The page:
The joy of relinquishing control
Running an API that uses a serverless architecture does not of course mean that there are no servers involved; rather, the servers that run your API code are no longer your problem. Instead, your application is broken into multiple functions, each of which run somewhere in the cloud in a way that makes the function available as and when it is needed.
Immediately this is a huge advantage if you are moving from the paradigm of server applications running on managed servers, even if you use Docker containers. Primarily it means no longer need to concern yourself with specific server failure: the servers that actually run your serverless function code are managed by the cloud service provider so a server that fails is replaced without any impact on the availability of your function, and any necessary software upgrades or operating system depreciations are silently handled in the same way. As long as your function code fits the format that is required by the cloud service provider then the provider essentially guarantees that it will be available, usage limits notwithstanding. Similarly, scaling up your service no longer means that you need to know or care about how many servers are required because the scaling happens behind the scenes as and when your function is invoked at higher volume.
Anyone involved in DevOps has seen how complex it can be to manage large deployments of servers with occasionally unpredictable usage levels, and by accepting the offer that is now made by cloud service providers to make it their problem – for which, it goes without saying, they have far more sophisticated tools and processes than most of their customers – engineers can really focus on the minutiae of deploying and scaling functions rather than on the boxes that contain them.
Developers don’t need to talk
With standard server-based or containerized applications the notion of a development ‘sprint’ is vital to ensure that you can stick to a regular release schedule. A sprint is the list of bug fixes or new features that are allocated to a given release, and once everything in the list has been completed and tested then the release package can be made and subsequently deployed.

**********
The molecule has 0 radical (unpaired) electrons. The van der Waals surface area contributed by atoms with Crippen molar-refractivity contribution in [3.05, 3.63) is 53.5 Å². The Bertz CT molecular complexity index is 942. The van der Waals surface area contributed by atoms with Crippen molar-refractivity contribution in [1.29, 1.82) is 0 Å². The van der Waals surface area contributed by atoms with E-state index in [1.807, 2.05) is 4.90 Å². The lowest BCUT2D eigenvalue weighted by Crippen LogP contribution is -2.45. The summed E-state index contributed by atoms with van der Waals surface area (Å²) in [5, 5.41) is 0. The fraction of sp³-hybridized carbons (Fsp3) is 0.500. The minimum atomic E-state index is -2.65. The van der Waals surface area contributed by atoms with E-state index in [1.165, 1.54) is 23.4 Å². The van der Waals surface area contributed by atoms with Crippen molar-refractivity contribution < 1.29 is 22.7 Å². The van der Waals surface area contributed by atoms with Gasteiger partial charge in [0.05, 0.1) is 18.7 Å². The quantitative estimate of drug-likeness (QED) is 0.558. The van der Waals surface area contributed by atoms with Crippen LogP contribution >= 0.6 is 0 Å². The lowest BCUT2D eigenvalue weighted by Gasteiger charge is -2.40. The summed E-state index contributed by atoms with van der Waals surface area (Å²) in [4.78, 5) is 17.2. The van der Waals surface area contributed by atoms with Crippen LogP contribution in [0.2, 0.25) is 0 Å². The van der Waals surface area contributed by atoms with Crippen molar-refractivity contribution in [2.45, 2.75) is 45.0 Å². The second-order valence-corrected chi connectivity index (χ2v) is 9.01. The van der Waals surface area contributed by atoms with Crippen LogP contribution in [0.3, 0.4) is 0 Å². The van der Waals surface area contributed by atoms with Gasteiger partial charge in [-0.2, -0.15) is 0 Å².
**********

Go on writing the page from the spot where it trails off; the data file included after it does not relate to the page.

Since a release deployment updates the whole application, some organization is required here to ensure that all the various features and updates are in sync at the end of the sprint. In other words, since every bug fix or new feature is just one part of the whole application, and since on each release the whole application is deployed, if one small feature is not quite working or only partially finished at the end of your sprint then it can hold up the entire release.
With a serverless architecture, every function of your API runs independently. There is no central application that deploys every function at the same time, and so a bug fix in one function can be developed, tested and deployed with literally no effect on any other function in your service.
As a result, developer teams can organize around specialist areas of your service, with their own sprints and deployment processes, safe in the knowledge that the other teams will not be affected (obviously, solid test routines remain a good idea).
This means that bug fixes can be deployed to production faster because they do not necessarily need to be part of a fixed release schedule, and longer-term, so-called ‘epic’ product innovations can have their own schedule that is entirely independent from the normal weekly or monthly release plan.
Beyond the basics
We would expect the majority of development teams to see at least these two advantages when moving to a serverless architecture, and there are certainly many more that we are finding every day thanks to the particular setup that we have implemented at Crowd Valley.
We see this evolution as part of the technology industry’s inexorable move towards a better and more stable online service architecture, and at Crowd Valley we are excited to be building on top of it to create a finance infrastructure that will be the foundation for the new generation of online finance products and services.
Serial entrepreneur with an operational background in finance and technology companies. Paul has over a decade's experience working in various operational and product roles within technology companies, including two B2B startups that have achieved eight-figure exits following 100% year-on-year growth. He started his career in product development and testing roles in UBS Capital Markets and IBM's Hursley Research Lab in the UK before going on to eBay, UBS, and Barclays. Paul holds an M.A. (Hons) in Computer Science and Philosophy from Churchill College, Cambridge University. He speaks fluent French and Portuguese.